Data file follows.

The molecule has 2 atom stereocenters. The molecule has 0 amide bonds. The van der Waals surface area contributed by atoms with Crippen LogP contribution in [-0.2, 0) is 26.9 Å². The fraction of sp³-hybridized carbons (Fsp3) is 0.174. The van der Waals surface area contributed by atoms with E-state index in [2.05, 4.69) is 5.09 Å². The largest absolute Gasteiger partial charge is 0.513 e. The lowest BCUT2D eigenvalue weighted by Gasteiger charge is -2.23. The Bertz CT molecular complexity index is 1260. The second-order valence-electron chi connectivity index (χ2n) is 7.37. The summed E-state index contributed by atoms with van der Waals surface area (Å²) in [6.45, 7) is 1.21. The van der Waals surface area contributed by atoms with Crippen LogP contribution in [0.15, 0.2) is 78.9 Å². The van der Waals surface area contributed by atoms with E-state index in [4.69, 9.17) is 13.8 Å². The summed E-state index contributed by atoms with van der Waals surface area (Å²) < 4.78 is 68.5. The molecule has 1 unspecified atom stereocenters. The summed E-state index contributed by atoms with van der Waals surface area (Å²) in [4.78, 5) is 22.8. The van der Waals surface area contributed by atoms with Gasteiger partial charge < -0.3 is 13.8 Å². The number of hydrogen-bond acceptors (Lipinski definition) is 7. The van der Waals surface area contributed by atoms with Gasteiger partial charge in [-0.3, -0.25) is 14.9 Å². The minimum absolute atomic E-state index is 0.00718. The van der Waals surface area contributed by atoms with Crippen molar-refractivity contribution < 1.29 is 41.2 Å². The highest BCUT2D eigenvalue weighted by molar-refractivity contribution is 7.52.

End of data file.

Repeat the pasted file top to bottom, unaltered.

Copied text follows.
The molecule has 2 atom stereocenters. The molecule has 0 amide bonds. The van der Waals surface area contributed by atoms with Crippen LogP contribution in [-0.2, 0) is 26.9 Å². The fraction of sp³-hybridized carbons (Fsp3) is 0.174. The van der Waals surface area contributed by atoms with E-state index in [2.05, 4.69) is 5.09 Å². The largest absolute Gasteiger partial charge is 0.513 e. The lowest BCUT2D eigenvalue weighted by Gasteiger charge is -2.23. The Bertz CT molecular complexity index is 1260. The second-order valence-electron chi connectivity index (χ2n) is 7.37. The summed E-state index contributed by atoms with van der Waals surface area (Å²) in [6.45, 7) is 1.21. The van der Waals surface area contributed by atoms with Crippen LogP contribution in [0.15, 0.2) is 78.9 Å². The van der Waals surface area contributed by atoms with E-state index in [4.69, 9.17) is 13.8 Å². The summed E-state index contributed by atoms with van der Waals surface area (Å²) < 4.78 is 68.5. The molecule has 1 unspecified atom stereocenters. The summed E-state index contributed by atoms with van der Waals surface area (Å²) in [4.78, 5) is 22.8. The van der Waals surface area contributed by atoms with Gasteiger partial charge < -0.3 is 13.8 Å². The number of hydrogen-bond acceptors (Lipinski definition) is 7. The van der Waals surface area contributed by atoms with Gasteiger partial charge in [-0.3, -0.25) is 14.9 Å². The minimum absolute atomic E-state index is 0.00718. The van der Waals surface area contributed by atoms with Crippen molar-refractivity contribution < 1.29 is 41.2 Å². The highest BCUT2D eigenvalue weighted by molar-refractivity contribution is 7.52.